Research Groups

At any given time, three interdisciplinary research groups are hosted at Mandel Scholion, each focusing on a particular field within the Humanities or Jewish Studies. The groups are composed of senior faculty and doctoral students from the Hebrew University; scholars from outside the University are also frequently invited to participate. The groups strive to study their topics with as much breadth and depth as possible, on the basis of the variety of methodological viewpoints that each scholar brings. Such an opportunity to engage in interdisciplinary research is generally quite rare in the humanities.

Each group consists of eight members – four senior faculty and four doctoral students. Around each group there is also an additional circle of research assistants, students, and other junior scholars who take part in the group's activity.

At the beginning of each academic year, the Center announces the annual competition for three-year Research Groups. Mandel Scholion’s academic committee chooses the new group in its January meeting. Press here to see sample call for proposal for Research Groups (in Hebrew)

Around February each year, the Center publishes a call for applicants for the four positions of doctoral students who will join the group. Those four positions are open to doctoral students at the Hebrew University whose fields of research are close to that of the group. Press here to see sample call for applicants for PhD students (in Hebrew)


Past and Past Perfect

In Someone Else's Shoes

Setting Tables: Eating, Social Boundaries and Intercultural Transfers



The proposed research group aims at exploring the construction of socio-cultural boundaries through practices of eating and abstinence. Most studies in the humanities and social sciences tend to emphasize the subject-object relationships between people and the foodstuffs they procure and consume. These relationships span from individuals' food-consumption patterns, through collective symbolic meanings of various foods, to the ideologies that render these meanings commonsensical (kosher dietary restrictions, veganism, ethical consumption) and, finally, the political-economies that organize the production, diffusion and consumption of food. Despite the significance of such approaches, our group will focus on a less-researched topic - practices of eating from a comparative perspective.

 We, will address the dynamic and contested social realm of eating by analytically intersecting the physical as, well as the normative dimensions  
 of eating practices. The physical dimension emphasizes the ways in which shared meanings that constitute subjects, communities and social hierarchies are engendered in domestic, urban and political spaces, here eating takes place. Specifically, group members will address the material and non-material qualities of eating, such as spatial events, private/public boundaries in eating, intercultural contacts of eating rituals, and the production of socio-cultural boudaries inspace. The normative dimension examines how eating practices in diverse historical and cultural contexts are regulated so as to maintain social order, cohesion and group identity in dynamic social and cultural settings.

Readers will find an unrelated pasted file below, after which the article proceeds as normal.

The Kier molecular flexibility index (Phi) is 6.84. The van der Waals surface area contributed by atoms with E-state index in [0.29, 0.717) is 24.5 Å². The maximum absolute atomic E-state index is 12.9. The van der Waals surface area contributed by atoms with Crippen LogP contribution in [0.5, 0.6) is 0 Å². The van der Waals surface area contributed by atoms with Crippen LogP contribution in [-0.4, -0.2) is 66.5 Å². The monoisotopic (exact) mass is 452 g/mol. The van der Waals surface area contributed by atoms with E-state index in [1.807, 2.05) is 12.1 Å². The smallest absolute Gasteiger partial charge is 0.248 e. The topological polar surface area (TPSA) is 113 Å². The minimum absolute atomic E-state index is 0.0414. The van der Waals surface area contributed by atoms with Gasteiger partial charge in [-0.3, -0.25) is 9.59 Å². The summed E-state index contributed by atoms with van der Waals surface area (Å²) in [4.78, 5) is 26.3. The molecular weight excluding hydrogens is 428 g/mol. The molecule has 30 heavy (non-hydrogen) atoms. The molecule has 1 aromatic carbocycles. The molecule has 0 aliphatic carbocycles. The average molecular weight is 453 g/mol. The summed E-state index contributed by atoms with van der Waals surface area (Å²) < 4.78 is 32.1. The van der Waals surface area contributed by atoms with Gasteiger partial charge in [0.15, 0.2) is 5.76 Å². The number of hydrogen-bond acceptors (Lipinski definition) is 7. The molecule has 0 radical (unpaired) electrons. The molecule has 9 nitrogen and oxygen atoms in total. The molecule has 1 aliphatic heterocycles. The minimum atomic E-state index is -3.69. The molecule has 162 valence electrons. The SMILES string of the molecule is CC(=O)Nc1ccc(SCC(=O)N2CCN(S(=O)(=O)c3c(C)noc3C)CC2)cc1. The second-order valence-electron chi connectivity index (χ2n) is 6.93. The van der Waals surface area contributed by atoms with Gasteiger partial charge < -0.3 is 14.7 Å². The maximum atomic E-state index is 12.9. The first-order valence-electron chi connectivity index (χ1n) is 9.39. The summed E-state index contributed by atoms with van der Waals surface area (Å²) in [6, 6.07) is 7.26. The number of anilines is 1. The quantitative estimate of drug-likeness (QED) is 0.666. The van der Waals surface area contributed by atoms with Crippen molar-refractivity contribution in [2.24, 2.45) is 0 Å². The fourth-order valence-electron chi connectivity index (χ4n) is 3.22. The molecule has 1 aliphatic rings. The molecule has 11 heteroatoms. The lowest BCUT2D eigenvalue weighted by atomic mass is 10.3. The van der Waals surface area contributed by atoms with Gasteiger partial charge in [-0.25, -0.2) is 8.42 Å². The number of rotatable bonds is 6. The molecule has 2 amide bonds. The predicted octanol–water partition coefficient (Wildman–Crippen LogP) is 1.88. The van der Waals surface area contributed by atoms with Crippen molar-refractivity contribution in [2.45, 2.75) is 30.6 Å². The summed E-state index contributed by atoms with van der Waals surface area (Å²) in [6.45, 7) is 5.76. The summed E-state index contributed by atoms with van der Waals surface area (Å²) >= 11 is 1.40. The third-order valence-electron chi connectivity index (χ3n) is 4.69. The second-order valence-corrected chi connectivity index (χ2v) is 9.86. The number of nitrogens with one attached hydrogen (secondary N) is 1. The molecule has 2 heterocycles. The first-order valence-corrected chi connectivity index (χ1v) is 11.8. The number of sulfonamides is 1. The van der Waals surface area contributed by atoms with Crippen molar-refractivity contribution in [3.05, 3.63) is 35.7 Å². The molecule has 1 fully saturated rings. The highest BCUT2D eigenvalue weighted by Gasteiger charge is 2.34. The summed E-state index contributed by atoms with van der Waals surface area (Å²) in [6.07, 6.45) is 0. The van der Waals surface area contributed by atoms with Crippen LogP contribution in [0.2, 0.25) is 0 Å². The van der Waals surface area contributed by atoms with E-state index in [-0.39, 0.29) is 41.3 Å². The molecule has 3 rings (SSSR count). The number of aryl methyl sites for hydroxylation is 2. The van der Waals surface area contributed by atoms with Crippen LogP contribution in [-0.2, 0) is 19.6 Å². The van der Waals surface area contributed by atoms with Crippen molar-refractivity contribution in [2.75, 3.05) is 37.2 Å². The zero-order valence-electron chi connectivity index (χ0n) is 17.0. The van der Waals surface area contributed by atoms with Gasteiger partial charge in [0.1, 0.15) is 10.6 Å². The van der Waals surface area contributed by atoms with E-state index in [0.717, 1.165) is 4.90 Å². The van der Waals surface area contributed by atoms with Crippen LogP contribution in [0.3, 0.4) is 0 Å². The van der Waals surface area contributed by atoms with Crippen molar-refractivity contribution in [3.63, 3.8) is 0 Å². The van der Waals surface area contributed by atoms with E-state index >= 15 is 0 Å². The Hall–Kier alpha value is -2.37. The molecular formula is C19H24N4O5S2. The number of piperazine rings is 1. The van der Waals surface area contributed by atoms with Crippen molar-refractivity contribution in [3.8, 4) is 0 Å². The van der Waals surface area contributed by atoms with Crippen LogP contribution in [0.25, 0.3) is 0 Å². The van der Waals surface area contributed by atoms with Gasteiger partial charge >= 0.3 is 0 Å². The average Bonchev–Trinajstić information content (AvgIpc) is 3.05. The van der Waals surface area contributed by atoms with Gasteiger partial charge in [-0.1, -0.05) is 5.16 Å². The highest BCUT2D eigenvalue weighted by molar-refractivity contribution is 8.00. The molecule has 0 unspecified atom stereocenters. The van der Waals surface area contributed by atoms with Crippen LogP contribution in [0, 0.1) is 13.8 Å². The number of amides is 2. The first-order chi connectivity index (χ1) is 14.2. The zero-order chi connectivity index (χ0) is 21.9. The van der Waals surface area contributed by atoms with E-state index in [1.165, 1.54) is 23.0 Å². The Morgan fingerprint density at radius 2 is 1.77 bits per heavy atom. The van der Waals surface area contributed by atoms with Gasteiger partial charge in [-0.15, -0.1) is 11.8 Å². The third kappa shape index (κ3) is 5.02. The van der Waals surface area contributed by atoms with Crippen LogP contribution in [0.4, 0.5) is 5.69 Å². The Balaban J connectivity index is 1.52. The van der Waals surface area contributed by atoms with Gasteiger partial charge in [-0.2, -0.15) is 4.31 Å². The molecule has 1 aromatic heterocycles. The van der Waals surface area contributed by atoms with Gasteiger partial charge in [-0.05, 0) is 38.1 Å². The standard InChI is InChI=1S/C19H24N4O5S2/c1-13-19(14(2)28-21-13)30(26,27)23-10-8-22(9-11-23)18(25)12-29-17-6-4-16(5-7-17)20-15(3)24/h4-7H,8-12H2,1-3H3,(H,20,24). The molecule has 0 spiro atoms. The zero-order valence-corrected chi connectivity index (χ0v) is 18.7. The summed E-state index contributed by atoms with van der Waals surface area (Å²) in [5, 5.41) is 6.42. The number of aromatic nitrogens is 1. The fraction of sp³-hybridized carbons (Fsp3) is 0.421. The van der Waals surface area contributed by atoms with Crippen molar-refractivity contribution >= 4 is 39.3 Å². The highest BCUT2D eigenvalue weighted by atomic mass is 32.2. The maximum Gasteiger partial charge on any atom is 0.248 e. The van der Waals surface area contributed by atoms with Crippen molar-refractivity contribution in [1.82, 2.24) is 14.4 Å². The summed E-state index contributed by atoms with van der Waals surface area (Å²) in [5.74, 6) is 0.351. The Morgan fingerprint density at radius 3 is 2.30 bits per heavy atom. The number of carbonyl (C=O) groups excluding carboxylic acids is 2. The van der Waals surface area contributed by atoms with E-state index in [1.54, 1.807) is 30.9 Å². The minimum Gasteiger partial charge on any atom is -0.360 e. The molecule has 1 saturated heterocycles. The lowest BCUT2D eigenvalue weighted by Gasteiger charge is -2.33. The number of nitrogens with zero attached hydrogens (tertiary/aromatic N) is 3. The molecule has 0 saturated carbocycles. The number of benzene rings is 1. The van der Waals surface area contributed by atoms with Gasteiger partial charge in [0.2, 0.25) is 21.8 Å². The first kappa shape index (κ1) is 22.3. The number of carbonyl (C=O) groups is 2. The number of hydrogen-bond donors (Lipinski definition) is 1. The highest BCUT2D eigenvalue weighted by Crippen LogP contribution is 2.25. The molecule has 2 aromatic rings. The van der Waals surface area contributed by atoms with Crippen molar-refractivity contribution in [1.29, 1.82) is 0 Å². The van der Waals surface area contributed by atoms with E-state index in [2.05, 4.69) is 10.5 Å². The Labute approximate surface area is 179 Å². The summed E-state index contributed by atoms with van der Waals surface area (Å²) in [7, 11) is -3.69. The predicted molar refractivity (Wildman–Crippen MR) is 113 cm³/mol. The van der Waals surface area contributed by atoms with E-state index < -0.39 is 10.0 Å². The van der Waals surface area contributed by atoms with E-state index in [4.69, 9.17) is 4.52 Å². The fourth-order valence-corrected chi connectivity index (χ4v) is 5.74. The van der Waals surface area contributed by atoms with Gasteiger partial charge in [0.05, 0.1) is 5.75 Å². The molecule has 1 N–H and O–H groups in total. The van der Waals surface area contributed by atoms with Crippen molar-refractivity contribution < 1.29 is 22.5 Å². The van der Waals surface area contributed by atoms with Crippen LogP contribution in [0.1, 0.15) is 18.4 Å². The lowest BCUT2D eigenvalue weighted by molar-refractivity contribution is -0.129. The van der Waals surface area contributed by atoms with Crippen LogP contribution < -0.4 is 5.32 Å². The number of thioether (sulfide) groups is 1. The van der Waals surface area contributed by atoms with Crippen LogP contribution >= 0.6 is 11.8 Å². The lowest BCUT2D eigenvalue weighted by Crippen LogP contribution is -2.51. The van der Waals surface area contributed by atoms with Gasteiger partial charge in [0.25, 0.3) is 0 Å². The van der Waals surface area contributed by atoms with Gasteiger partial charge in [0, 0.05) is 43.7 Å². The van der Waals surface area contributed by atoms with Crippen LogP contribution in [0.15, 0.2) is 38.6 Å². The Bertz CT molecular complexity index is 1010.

Group members ,will tackle normative issues such as implicit and explicit forms of eating regulations, textual constructions of communal eating, eating as a means of 
defining the "other", and the role of voluntary abstinence in the shaping of religious outlooks. Members in the group have different research interests and perspectives: textual-historical (Furstenberg), material-archaeological (Weiss), literary-philological (Wasserman) and sociological­ anthropological (Kaplan).  Our individual projects, within our separate disciplines are expected to generate meaningful dialogue that will not only shed light on deficiencies in the research of eating practices within their social and cultural dimensions, but will hopefully lead to equally meaningful ways addressing these deficiencies. This unique amalgamation is meant to foster a much-needed interdisciplinary discussion in the emerging field of food studies. 



Future Research Groups

Past Research Groups

Materials for Change

Liturgy and Arts

liturgy and artsLiturgy is intrinsically interdisciplinary and comprises musical, dramatic, theatrical and devotional elements of great consequence to believers far and wide. It is both history and theology, purporting to reflect and propagate values that inform individuals and communities alike, playing a vital role in the construction of sacred and lay memory. As a multi-sensory experience, liturgy maintains a dynamic relationship with the surrounding space and its visual components, including art, artifacts and architecture.

The group, comprising four medieval historians, among them a musicologist, two art historians, and during the first year, a specialist on medieval performance - seeks to engage in a comparative and interdisciplinary discourse, in order to contextualize the liturgical practice within the production of medieval cultural memory, and within the symbolic traditions expressed through liturgy and the arts. Our sources include texts, rituals, music, theater and visual media from Western Europe (Christian and Jewish) and the Latin Levant.


Group Members:

Prof. Sarit Shalev-Eyni

Prof. Iris Shagrir

Dr. Yossi Maurey

Prof. Galit Noga-Banai

Netta Amir

Noam Yadin Evron

Uri Jacob 

Avia Shemesh